Citing a combination of specific business challenges, market conditions and capital scarcity, the three leading single-engine VLJ contenders–Cirrus, Diamond and Piper–have either implicitly or explicitly moved their development and delivery schedules decidedly to the right. Almost 27 years after bizjet legend Allen Paulson announced the single-engine jet Gulfstream Peregrine and after the $120 million failure of VisionAire in 2002, the single-engine bizjet remains a market illusion. Here is what is going on with the top three single-engine VLJ programs:
Despite assurances this summer from CEO Brent Wouters that the Cirrus SJ50 “personal jet” program “is moving forward and we are making very good progress,” public cracks began to emerge earlier this year and even Wouters conceded, “The schedule today brings the product to market in 2012. Without external capital that is going to be extremely difficult to do.” And it appears, at least for now, that Cirrus’s parent, Arcapita, is done pumping money into the program.
Meanwhile, cash from Cirrus’s current ongoing operations, badly hit by a dramatic drop in sales of its piston aircraft, will be insufficient to finish development and begin production on the $150 million program. Cirrus cofounder Dale Klapmeier acknowledged, “We are taking the approach that we have to do it ourselves.” Without a dramatic uptick in the company’s piston aircraft sales, that could be a task with an extremely long timeline.
Indeed, until the financial collapse of last year, Arcapita was actively shopping the company, although Klapmeier insists that the investment firm, funded largely by Middle Eastern oil money, “is under no pressure to sell.”
Demonstrable signs of strain appeared earlier this year when the Duluth (Minn.) Economic Development Corp. acknowledged that Cirrus was more than $200,000 in arrears for rent on the hangar where the jet is being developed and where the 125 people assigned to the program work. Cirrus’s first avionics supplier for the SJ50, L3, then sued the airplane maker for $21 million for breach of contract after Cirrus opted to use Garmin as the avionics supplier.
Then Cirrus went public with a plan by company cofounder Alan Klapmeier to independently raise the development budget for the jet and perhaps develop it under a separate corporate umbrella. That effort failed late this summer when Alan Klapmeier and Cirrus could not come to terms on price. Cirrus’s board subsequently declined to renew Alan Klapmeier’s contract as co-chairman, and he left the company.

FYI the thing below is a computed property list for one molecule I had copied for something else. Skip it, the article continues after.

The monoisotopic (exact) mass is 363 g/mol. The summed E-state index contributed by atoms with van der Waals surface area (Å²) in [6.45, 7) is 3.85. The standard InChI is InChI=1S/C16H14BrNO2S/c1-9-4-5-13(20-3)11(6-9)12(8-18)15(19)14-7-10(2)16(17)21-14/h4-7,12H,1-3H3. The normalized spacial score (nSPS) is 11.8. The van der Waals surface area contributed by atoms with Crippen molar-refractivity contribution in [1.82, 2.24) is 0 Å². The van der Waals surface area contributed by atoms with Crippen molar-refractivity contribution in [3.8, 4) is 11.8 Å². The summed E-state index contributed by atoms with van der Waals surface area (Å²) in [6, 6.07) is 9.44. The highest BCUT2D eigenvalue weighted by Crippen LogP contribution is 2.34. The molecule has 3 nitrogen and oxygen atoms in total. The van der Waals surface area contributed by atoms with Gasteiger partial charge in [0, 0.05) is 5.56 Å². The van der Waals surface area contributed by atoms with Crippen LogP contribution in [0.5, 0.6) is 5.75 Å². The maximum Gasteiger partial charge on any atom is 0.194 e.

For now, Cirrus intends to continue with the program and hold onto it. “We’re not going to let it go to Wichita,” said Dale Klapmeier.
The program’s single non-conforming prototype has accumulated more than 200 hours in the air since its first flight on July 3, 2008. Numerous and significant changes have been made to the aircraft. They include lighter and simpler flaps, changing the V tail’s sweep and mounting enlarged dorsal fins beneath it to create an “X” tail. The thrust vector of the engine nozzle has also been changed “to make it feel more like a piston airplane,” Dale Klapmeier said. Several other initiatives to reduce weight and cost are also under way.
Cirrus has not released an estimate of when a conforming prototype is likely to fly, but Wouters said the company is preparing to start the program’s “detailed design phase” and that most of the jet’s 400 depositors have stayed loyal to the program. “We are absolutely executing the jet program,” said Wouters. “We have to get it done.”
The five-seat Diamond D-Jet is now in its seventh year of development and has
an order book hovering around 300. Price for the aircraft recently increased by